Waiting For Change

Saturday morning I sat at one of my favorite writing tables, happy for the opportunity, but a little disappointed. I was supposed to be leading a group of men up Guadalupe Peak that day, and let me say that I use the word “lead” very loosely since every one of the guys can hike the trail faster than me. Still, it was our annual Iron Men Spring Adventure and I didn’t go, my first time to miss since we started this, in 2004. I’m a bit surprised that the guys want to go up the same trail again - same mountain, same hike, year after year. But of course, we don’t really do it for the actual hiking; we do it for the time together on the trail. As William Blake wrote, “Great things are done when men and mountains meet; this is not done by jostling in the street.”

To be honest, I was worried all week about how far I could make it up the trail this year. In fact, I’d already decided my secret goal for the day would be the wooden bridge. I’ve been to the top of Guadalupe Peak at least sixteen times so I told myself a partial would be acceptable.

Here is what happened, and why I didn’t go hiking.

Friday morning after working out at Gold’s Gym in Cyndi’s Body Pump class, after we got home, I realized my six-week-old bicycle-crash hip injury had taken a turn to the worse. It went from being a slowly-healing surface wound to a quarter-sized hole in my skin that appeared to be about five inches deep … or maybe twelve inches deep. It looked like a superhighway for infection. It was kind of scary.

Cyndi made me go to the doctor, right away, that same morning, knowing I would try to walk it off in typical guy fashion and treat it myself. Thanks to her, I was in the doctor’s office by 9:00 am.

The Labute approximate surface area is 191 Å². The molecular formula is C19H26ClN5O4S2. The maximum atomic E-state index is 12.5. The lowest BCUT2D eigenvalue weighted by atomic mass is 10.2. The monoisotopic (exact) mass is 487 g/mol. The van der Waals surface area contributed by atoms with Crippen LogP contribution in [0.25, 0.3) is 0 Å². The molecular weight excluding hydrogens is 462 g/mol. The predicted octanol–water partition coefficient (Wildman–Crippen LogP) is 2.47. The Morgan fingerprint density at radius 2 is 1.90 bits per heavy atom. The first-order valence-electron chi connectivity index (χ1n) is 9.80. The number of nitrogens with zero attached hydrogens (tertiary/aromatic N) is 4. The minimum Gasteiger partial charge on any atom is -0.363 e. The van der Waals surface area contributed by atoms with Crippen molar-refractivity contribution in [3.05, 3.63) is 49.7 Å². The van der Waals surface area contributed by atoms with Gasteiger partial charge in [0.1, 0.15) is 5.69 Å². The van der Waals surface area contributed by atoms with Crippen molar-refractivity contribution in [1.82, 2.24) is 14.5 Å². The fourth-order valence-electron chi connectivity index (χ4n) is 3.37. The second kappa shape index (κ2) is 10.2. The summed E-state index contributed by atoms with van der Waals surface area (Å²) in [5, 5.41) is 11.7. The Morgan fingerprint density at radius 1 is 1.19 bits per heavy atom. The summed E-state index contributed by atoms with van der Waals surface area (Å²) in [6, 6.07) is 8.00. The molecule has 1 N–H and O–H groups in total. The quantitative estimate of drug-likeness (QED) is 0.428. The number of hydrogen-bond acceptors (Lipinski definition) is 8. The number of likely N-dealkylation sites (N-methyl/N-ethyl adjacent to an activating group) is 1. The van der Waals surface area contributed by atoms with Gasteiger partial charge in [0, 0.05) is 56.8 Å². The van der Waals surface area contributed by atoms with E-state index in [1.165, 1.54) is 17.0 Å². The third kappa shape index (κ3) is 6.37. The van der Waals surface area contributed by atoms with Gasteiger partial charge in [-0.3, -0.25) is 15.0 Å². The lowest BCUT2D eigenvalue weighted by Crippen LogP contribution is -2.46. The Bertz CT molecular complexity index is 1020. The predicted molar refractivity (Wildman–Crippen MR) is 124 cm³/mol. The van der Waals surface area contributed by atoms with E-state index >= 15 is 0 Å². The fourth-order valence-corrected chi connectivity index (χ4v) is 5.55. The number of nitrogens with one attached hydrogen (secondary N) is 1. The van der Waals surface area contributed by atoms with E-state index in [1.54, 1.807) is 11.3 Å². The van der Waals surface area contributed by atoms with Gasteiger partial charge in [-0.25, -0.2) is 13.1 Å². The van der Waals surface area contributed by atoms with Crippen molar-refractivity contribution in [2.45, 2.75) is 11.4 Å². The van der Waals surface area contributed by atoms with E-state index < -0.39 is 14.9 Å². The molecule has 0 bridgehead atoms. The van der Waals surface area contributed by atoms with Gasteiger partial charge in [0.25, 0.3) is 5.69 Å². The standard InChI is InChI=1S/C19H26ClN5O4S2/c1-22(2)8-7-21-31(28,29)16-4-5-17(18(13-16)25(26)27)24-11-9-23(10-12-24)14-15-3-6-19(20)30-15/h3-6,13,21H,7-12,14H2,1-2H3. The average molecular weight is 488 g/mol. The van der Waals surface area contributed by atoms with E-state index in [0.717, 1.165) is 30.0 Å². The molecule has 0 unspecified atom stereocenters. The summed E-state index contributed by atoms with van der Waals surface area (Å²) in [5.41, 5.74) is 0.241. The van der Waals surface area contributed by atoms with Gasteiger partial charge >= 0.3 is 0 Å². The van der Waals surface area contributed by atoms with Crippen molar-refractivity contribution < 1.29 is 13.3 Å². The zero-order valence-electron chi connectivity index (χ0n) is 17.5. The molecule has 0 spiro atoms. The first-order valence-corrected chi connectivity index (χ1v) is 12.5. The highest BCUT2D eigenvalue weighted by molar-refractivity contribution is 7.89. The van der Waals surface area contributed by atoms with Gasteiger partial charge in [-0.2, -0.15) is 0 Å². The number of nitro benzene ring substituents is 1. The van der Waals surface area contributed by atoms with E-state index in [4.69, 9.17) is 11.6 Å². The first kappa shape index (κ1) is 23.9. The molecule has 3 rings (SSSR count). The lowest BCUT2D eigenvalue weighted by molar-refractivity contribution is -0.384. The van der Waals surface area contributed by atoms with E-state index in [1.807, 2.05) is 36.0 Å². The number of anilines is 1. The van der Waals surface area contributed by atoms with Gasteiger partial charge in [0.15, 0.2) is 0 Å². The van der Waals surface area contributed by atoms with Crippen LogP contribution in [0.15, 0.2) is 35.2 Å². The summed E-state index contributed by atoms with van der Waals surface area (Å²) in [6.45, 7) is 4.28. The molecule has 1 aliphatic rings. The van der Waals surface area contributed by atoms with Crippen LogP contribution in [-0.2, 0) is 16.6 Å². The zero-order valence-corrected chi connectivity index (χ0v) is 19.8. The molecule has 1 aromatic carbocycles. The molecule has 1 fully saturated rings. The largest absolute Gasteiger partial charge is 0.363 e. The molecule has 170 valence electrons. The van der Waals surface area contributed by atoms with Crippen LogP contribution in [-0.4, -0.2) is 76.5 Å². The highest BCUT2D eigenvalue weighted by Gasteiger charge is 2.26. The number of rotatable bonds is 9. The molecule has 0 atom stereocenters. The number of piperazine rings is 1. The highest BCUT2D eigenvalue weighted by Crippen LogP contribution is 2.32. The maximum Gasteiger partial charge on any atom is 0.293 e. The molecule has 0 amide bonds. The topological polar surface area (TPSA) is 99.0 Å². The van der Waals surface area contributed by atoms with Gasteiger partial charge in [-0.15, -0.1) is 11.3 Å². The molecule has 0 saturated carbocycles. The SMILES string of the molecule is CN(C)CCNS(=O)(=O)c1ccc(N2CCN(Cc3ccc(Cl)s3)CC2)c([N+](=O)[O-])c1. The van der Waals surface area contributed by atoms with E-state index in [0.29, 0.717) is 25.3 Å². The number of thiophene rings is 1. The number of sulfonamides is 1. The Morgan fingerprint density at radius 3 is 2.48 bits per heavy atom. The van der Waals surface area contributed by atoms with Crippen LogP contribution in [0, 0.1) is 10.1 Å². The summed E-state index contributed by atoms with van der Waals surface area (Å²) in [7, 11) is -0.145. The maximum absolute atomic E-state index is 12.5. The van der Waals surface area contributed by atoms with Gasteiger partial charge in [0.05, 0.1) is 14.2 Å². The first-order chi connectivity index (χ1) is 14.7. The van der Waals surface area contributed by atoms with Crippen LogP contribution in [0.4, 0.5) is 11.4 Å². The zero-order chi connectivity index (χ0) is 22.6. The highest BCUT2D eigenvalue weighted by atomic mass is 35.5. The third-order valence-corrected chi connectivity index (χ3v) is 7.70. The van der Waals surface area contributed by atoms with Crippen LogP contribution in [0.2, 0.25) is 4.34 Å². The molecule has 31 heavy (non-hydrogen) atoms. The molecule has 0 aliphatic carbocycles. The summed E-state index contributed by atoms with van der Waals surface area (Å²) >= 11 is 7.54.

Doctor Willingham, my primary care physician for the past twenty years, took one look (It was his second time to see this particular injury because I went to his office two-weeks after the March 4th crash. He asked why I didn’t come in immediately after the accident, and I said, “Because I was afraid you’d tell me not to go to our vacation in Hawaii and I knew I’d have to disobey.”) and said, “This is what I was afraid would happen.”

He left the room and set an appointment for me to see the Wound Management specialists at Midland Memorial Hospital, Monday morning. Then he looked me in the eye and said, “Berry, no running, no cycling, no working out, no sweating.” He would have added, “No hiking,” had he known I had a big trip planned for the very next day. He didn’t know, so he didn’t say it, but it was clearly implied.

As I walked down the hall to pay for my visit the doctor followed me and reiterated, “No running, no cycling, no working out,” as if I were the sort of guy who would go out and do any of those things in spite of his admonition, as if I were the sort of person who would disobey his doctor and feel OK about it.

It isn’t so bad. I’ve had no pain from this injury, only messy inconvenience. But I’m disappointed that it has gone on and on. Healing has taken longer than I’d scheduled.

I always expect improvement to come more quickly than it does. I want to lose weight right away. I want to learn to speak another language right away. I want to get faster right away. I want to run further right away. I want to learn to draw right away. I want to heal right away.

I’ve lived most of my adult life under the assumption that if I’m disciplined and dependable, if I’m a good student of best practices, and if I carry through with what I learn, improvements should come quickly for me.

Yet, they seldom do, and I’m always surprised when they don’t. Apparently I’m not as good a student as I claim to be. At least, not a good student of my own past.

Does anything with lasting value happen right away? Not in my experience. Finding joy in cycling took many months of riding. Understanding the brotherhood created by men sharing a mountain trail took miles and miles. Learning to offer grace instead of judgment took years. Cherishing my one-on-one time with God has taken, well, my entire life.

Rick Warren said, “We overestimate what we can do in one year and underestimate what we can do in ten. Set larger goals and take longer to reach them.”

I suppose healing this physical wound will take longer than I want. Waiting patiently seems to be the grown-up response, and so that’s what I’ll do. But I’m ready to get back on the trail and back on my bike. Maybe next week?

“I run in the path of Your commands, for You have set my heart free.” Psalm 119:32

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